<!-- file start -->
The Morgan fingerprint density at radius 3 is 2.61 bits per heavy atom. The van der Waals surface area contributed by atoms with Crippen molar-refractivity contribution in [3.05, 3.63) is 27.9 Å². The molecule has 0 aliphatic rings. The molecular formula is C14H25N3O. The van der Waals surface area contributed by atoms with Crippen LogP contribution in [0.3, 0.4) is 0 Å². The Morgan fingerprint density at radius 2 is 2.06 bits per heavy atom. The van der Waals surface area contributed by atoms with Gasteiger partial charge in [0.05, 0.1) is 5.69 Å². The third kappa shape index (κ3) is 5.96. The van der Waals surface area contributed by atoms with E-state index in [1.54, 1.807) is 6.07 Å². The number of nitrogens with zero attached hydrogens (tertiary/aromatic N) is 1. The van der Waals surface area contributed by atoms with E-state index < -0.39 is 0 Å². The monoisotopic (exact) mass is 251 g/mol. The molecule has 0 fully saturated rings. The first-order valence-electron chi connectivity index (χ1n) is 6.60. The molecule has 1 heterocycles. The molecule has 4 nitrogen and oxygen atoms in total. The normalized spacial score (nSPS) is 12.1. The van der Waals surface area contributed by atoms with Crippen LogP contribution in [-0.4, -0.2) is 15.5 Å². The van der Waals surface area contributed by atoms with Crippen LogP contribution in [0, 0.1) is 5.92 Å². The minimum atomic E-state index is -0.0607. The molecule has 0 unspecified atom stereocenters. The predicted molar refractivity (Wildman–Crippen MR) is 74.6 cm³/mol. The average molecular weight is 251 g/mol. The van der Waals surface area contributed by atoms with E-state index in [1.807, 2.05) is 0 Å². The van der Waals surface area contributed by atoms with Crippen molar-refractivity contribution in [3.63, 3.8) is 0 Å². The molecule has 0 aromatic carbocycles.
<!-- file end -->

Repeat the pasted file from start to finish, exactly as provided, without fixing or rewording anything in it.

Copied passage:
The Morgan fingerprint density at radius 3 is 2.61 bits per heavy atom. The van der Waals surface area contributed by atoms with Crippen molar-refractivity contribution in [3.05, 3.63) is 27.9 Å². The molecule has 0 aliphatic rings. The molecular formula is C14H25N3O. The van der Waals surface area contributed by atoms with Crippen LogP contribution in [0.3, 0.4) is 0 Å². The Morgan fingerprint density at radius 2 is 2.06 bits per heavy atom. The van der Waals surface area contributed by atoms with Gasteiger partial charge in [0.05, 0.1) is 5.69 Å². The third kappa shape index (κ3) is 5.96. The van der Waals surface area contributed by atoms with E-state index in [1.54, 1.807) is 6.07 Å². The number of nitrogens with zero attached hydrogens (tertiary/aromatic N) is 1. The van der Waals surface area contributed by atoms with E-state index < -0.39 is 0 Å². The monoisotopic (exact) mass is 251 g/mol. The molecule has 0 fully saturated rings. The first-order valence-electron chi connectivity index (χ1n) is 6.60. The molecule has 1 heterocycles. The molecule has 4 nitrogen and oxygen atoms in total. The normalized spacial score (nSPS) is 12.1. The van der Waals surface area contributed by atoms with Crippen LogP contribution in [-0.4, -0.2) is 15.5 Å². The van der Waals surface area contributed by atoms with Crippen LogP contribution in [0, 0.1) is 5.92 Å². The minimum atomic E-state index is -0.0607. The molecule has 0 unspecified atom stereocenters. The predicted molar refractivity (Wildman–Crippen MR) is 74.6 cm³/mol. The average molecular weight is 251 g/mol. The van der Waals surface area contributed by atoms with E-state index in [1.807, 2.05) is 0 Å². The van der Waals surface area contributed by atoms with Crippen molar-refractivity contribution in [3.63, 3.8) is 0 Å². The molecule has 0 aromatic carbocycles.